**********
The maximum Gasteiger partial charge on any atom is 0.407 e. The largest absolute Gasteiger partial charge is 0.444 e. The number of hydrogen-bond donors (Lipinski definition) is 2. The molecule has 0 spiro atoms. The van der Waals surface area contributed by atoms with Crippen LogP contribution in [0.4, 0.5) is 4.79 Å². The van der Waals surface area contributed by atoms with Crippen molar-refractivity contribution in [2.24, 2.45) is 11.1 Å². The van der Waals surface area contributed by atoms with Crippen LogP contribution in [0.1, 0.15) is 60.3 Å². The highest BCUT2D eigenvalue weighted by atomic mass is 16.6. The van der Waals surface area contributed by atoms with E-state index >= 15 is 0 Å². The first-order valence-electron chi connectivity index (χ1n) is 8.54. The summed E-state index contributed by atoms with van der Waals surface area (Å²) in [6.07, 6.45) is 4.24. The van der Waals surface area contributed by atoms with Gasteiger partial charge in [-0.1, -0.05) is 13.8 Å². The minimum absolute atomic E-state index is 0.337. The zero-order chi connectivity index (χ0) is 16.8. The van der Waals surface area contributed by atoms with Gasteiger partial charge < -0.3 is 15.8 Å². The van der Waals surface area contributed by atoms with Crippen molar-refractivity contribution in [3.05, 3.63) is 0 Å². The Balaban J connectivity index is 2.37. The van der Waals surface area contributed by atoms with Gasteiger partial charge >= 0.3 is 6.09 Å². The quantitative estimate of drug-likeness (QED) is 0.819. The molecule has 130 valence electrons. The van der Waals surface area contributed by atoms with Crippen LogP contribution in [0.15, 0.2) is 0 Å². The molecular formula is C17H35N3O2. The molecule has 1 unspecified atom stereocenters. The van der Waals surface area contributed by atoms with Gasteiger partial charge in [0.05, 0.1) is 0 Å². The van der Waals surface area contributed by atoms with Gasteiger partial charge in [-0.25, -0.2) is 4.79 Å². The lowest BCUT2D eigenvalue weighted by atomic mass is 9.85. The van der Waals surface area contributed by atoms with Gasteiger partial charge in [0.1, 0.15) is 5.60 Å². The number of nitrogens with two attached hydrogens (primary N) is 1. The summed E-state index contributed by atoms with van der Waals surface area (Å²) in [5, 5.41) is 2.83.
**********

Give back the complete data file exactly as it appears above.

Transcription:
The maximum Gasteiger partial charge on any atom is 0.407 e. The largest absolute Gasteiger partial charge is 0.444 e. The number of hydrogen-bond donors (Lipinski definition) is 2. The molecule has 0 spiro atoms. The van der Waals surface area contributed by atoms with Crippen LogP contribution in [0.4, 0.5) is 4.79 Å². The van der Waals surface area contributed by atoms with Crippen molar-refractivity contribution in [2.24, 2.45) is 11.1 Å². The van der Waals surface area contributed by atoms with Crippen LogP contribution in [0.1, 0.15) is 60.3 Å². The highest BCUT2D eigenvalue weighted by atomic mass is 16.6. The van der Waals surface area contributed by atoms with E-state index >= 15 is 0 Å². The first-order valence-electron chi connectivity index (χ1n) is 8.54. The summed E-state index contributed by atoms with van der Waals surface area (Å²) in [6.07, 6.45) is 4.24. The van der Waals surface area contributed by atoms with Gasteiger partial charge in [-0.1, -0.05) is 13.8 Å². The minimum absolute atomic E-state index is 0.337. The zero-order chi connectivity index (χ0) is 16.8. The van der Waals surface area contributed by atoms with Gasteiger partial charge < -0.3 is 15.8 Å². The van der Waals surface area contributed by atoms with Crippen molar-refractivity contribution in [3.05, 3.63) is 0 Å². The Balaban J connectivity index is 2.37. The van der Waals surface area contributed by atoms with Gasteiger partial charge >= 0.3 is 6.09 Å². The quantitative estimate of drug-likeness (QED) is 0.819. The molecule has 130 valence electrons. The van der Waals surface area contributed by atoms with Crippen LogP contribution in [0.15, 0.2) is 0 Å². The molecular formula is C17H35N3O2. The molecule has 1 unspecified atom stereocenters. The van der Waals surface area contributed by atoms with Gasteiger partial charge in [0.05, 0.1) is 0 Å². The van der Waals surface area contributed by atoms with Gasteiger partial charge in [-0.25, -0.2) is 4.79 Å². The lowest BCUT2D eigenvalue weighted by atomic mass is 9.85. The van der Waals surface area contributed by atoms with Gasteiger partial charge in [0.1, 0.15) is 5.60 Å². The number of nitrogens with two attached hydrogens (primary N) is 1. The summed E-state index contributed by atoms with van der Waals surface area (Å²) in [5, 5.41) is 2.83.